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While Chhapaak is a movie that deserves all the applause it is getting, it doesn't seem to be a movie made for everyone. Here are five reasons why.
Deepika’s ‘Chhapaak’ will chill you to the bone and shake your core. But sure, movies should be only entertainment, no? So why would you watch it anyway?
Deepika Padukone starrer and Meghna Gulzar’s directorial movie, Chhapaak was already making news before hitting the theatres. What with its extremely sensitive subject and how it’d been taken up with such grit and courage.
But before you read on the full post, let me alert you that this is NOT a review of the movie. I don’t think a project like Chhapaak that cares to step beyond the conventional boundaries of cinema deserves anything but applause.
For those of you planning to watch the movie, go with a strong heart. The pain of Malti, portrayed by Deepika, is not an easy watch. It will shake you to the core, bring a cyclone of emotions and even leave you paralysed for a fraction of time.
However, there are a few (not so great) reasons for why this film is definitely not for everyone. Here is why-
Yes, a number of us may be the biggest Bollywood fans who are unable to resist the OTT action, music and dance. Chhapaak, however, has none of this. The film has good music and incredible lyrics, but not the glitzy show.
Go to the theatre with no masala expectations and you will be amazed by the performances and the hard-hitting reality the movie shows.
Undoubtedly, one of the most gorgeous faces in the industry, Deepika’s fans are bound to be disappointed by her not-so-glam avatar in the movie. At the same time, in the movie, she has proven her mettle through her performance.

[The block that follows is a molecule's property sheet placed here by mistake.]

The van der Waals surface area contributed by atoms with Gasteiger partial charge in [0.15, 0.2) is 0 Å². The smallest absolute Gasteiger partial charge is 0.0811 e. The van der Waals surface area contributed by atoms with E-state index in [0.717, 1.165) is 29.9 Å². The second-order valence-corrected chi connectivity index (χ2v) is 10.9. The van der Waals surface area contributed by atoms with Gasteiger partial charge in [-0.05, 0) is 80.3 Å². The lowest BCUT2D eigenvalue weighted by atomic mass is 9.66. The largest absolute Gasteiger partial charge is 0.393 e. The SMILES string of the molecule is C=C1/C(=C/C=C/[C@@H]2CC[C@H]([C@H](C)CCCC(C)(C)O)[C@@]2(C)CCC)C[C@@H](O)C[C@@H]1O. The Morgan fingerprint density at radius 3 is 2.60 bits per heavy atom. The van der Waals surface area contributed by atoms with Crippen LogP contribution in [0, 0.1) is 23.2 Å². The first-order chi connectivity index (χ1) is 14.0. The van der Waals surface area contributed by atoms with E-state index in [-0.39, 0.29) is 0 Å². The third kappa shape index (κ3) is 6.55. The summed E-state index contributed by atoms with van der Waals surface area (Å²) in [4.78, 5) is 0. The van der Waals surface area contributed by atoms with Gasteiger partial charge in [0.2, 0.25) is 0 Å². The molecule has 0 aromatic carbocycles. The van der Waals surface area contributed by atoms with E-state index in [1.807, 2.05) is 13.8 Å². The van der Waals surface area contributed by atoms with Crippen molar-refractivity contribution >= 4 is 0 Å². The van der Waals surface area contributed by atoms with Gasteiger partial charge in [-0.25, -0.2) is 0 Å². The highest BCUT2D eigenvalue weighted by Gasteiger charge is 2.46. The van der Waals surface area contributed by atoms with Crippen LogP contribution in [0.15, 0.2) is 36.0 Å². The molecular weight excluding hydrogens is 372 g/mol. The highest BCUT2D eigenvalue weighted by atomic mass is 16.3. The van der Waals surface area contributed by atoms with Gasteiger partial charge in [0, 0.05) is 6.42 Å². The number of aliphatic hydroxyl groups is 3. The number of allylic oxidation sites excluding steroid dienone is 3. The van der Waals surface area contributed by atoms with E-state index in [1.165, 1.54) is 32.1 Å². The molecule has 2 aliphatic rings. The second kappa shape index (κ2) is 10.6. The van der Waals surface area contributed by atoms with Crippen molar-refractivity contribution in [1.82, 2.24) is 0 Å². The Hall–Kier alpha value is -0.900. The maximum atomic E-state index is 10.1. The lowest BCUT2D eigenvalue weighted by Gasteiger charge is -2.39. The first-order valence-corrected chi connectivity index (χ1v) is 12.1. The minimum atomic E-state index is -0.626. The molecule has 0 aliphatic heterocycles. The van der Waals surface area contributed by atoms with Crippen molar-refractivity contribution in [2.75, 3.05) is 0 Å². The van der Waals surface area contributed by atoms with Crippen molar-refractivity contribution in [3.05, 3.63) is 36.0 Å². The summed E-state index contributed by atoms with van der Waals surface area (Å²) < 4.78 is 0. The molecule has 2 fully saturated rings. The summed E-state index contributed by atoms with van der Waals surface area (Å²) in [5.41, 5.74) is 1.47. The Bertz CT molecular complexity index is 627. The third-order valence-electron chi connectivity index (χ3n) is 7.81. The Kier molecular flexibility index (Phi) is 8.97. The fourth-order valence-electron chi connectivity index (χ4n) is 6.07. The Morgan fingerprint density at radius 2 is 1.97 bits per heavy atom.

And believe me you will not miss her enigmatic persona on the screen. After watching Chhapaak, everyone will definitely be a huge Deepika fan!
The movie may be very well made but it, too, has its flaws. In places, it feels unnecessarily stretched. While in others, you crave to see Malti’s personal struggle instead of the court battles.
For the movie critics, there would be several other gaps to highlight, but that is okay. As long as you are ready to accept and look at the larger issue being highlighted.
Saluting the spirit of the acid attack survivors is something that stayed with me long after I left the movie theatre. And I think that is much more important.
While it is a film based on the horrible crime of acid attack and portrays the struggles of the survivor, it is not really an emotional drama. The narration of the tragic circumstances and the trauma that followed is something the audience can relate with. It is an emotional roller coaster that the victim goes through and the film makes sure that you go through it with the survivors. But all this is done in a very balanced and subtle manner.
There is no background music, no unwanted tears or heavy dialogues. It is a seamless depiction of the human emotions- of pain, anger, joy and love. There is nothing more or nothing less than that.
There has already been a lot of gossip and rumours about the movie. People have had all sorts of opinions on the ‘what, why and how’ of Chhapaak. They also went on and on about publicity stunts – including the leading star’s appearance in a recent protest gathering.